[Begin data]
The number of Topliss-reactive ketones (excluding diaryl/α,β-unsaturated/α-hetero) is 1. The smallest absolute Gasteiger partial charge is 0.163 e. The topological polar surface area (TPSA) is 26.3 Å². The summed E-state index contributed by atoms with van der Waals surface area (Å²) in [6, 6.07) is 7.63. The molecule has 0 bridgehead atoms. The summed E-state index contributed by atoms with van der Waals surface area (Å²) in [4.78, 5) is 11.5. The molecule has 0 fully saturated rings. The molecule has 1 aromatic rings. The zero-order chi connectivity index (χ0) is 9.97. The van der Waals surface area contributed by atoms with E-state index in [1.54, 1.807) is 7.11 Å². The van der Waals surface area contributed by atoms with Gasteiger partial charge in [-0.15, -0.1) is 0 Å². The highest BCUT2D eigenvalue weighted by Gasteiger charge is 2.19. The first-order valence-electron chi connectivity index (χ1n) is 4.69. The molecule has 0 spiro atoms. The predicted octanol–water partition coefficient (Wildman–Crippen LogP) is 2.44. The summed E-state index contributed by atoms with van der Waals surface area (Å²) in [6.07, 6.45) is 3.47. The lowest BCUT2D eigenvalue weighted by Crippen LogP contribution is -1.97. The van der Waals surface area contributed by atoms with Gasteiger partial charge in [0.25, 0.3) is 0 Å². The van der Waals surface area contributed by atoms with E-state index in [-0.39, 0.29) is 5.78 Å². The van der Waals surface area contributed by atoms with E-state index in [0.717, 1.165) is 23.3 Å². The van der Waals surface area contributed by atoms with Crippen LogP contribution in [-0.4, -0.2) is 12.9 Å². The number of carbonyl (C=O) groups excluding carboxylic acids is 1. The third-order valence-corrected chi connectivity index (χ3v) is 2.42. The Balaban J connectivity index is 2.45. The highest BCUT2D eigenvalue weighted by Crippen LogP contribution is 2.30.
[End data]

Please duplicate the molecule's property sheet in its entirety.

The number of Topliss-reactive ketones (excluding diaryl/α,β-unsaturated/α-hetero) is 1. The smallest absolute Gasteiger partial charge is 0.163 e. The topological polar surface area (TPSA) is 26.3 Å². The summed E-state index contributed by atoms with van der Waals surface area (Å²) in [6, 6.07) is 7.63. The molecule has 0 bridgehead atoms. The summed E-state index contributed by atoms with van der Waals surface area (Å²) in [4.78, 5) is 11.5. The molecule has 0 fully saturated rings. The molecule has 1 aromatic rings. The zero-order chi connectivity index (χ0) is 9.97. The van der Waals surface area contributed by atoms with E-state index in [1.54, 1.807) is 7.11 Å². The van der Waals surface area contributed by atoms with Gasteiger partial charge in [-0.15, -0.1) is 0 Å². The highest BCUT2D eigenvalue weighted by Gasteiger charge is 2.19. The first-order valence-electron chi connectivity index (χ1n) is 4.69. The molecule has 0 spiro atoms. The predicted octanol–water partition coefficient (Wildman–Crippen LogP) is 2.44. The summed E-state index contributed by atoms with van der Waals surface area (Å²) in [6.07, 6.45) is 3.47. The lowest BCUT2D eigenvalue weighted by Crippen LogP contribution is -1.97. The van der Waals surface area contributed by atoms with Gasteiger partial charge in [0.25, 0.3) is 0 Å². The van der Waals surface area contributed by atoms with E-state index in [-0.39, 0.29) is 5.78 Å². The van der Waals surface area contributed by atoms with E-state index in [0.717, 1.165) is 23.3 Å². The van der Waals surface area contributed by atoms with Crippen LogP contribution in [-0.4, -0.2) is 12.9 Å². The number of carbonyl (C=O) groups excluding carboxylic acids is 1. The third-order valence-corrected chi connectivity index (χ3v) is 2.42. The Balaban J connectivity index is 2.45. The highest BCUT2D eigenvalue weighted by Crippen LogP contribution is 2.30.